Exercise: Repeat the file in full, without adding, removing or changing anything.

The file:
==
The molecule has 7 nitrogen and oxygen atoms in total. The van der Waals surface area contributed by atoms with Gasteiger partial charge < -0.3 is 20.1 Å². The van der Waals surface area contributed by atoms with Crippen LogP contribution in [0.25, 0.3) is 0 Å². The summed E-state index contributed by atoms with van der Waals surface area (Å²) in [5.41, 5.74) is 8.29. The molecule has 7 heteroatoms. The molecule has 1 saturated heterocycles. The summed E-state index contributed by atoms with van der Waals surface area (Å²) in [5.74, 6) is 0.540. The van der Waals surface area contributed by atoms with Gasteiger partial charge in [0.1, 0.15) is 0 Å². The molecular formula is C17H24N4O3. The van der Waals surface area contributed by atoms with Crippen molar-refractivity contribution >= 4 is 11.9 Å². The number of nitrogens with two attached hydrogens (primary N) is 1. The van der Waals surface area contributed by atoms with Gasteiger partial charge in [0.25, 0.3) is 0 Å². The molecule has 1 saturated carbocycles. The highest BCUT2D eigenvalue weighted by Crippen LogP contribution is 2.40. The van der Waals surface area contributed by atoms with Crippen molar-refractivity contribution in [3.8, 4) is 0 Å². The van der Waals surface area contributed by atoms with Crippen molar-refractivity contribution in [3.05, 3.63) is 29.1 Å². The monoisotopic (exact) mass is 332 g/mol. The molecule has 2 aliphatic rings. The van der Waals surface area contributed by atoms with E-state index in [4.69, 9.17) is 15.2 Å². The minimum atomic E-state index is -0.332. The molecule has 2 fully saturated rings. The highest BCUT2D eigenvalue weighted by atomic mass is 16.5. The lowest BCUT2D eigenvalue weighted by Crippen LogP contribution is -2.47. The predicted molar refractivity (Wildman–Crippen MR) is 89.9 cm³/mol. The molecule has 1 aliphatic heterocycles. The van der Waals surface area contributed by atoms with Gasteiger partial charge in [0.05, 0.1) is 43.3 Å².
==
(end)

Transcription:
The molecule has 7 nitrogen and oxygen atoms in total. The van der Waals surface area contributed by atoms with Gasteiger partial charge < -0.3 is 20.1 Å². The van der Waals surface area contributed by atoms with Crippen LogP contribution in [0.25, 0.3) is 0 Å². The summed E-state index contributed by atoms with van der Waals surface area (Å²) in [5.41, 5.74) is 8.29. The molecule has 7 heteroatoms. The molecule has 1 saturated heterocycles. The summed E-state index contributed by atoms with van der Waals surface area (Å²) in [5.74, 6) is 0.540. The van der Waals surface area contributed by atoms with Gasteiger partial charge in [0.1, 0.15) is 0 Å². The molecular formula is C17H24N4O3. The van der Waals surface area contributed by atoms with Crippen molar-refractivity contribution >= 4 is 11.9 Å². The number of nitrogens with two attached hydrogens (primary N) is 1. The van der Waals surface area contributed by atoms with Gasteiger partial charge in [0.25, 0.3) is 0 Å². The molecule has 1 saturated carbocycles. The highest BCUT2D eigenvalue weighted by Crippen LogP contribution is 2.40. The van der Waals surface area contributed by atoms with Crippen molar-refractivity contribution in [3.8, 4) is 0 Å². The van der Waals surface area contributed by atoms with Crippen molar-refractivity contribution in [3.05, 3.63) is 29.1 Å². The monoisotopic (exact) mass is 332 g/mol. The molecule has 2 aliphatic rings. The van der Waals surface area contributed by atoms with E-state index in [4.69, 9.17) is 15.2 Å². The minimum atomic E-state index is -0.332. The molecule has 2 fully saturated rings. The highest BCUT2D eigenvalue weighted by atomic mass is 16.5. The lowest BCUT2D eigenvalue weighted by Crippen LogP contribution is -2.47. The predicted molar refractivity (Wildman–Crippen MR) is 89.9 cm³/mol. The molecule has 1 aliphatic heterocycles. The van der Waals surface area contributed by atoms with Gasteiger partial charge in [0.05, 0.1) is 43.3 Å².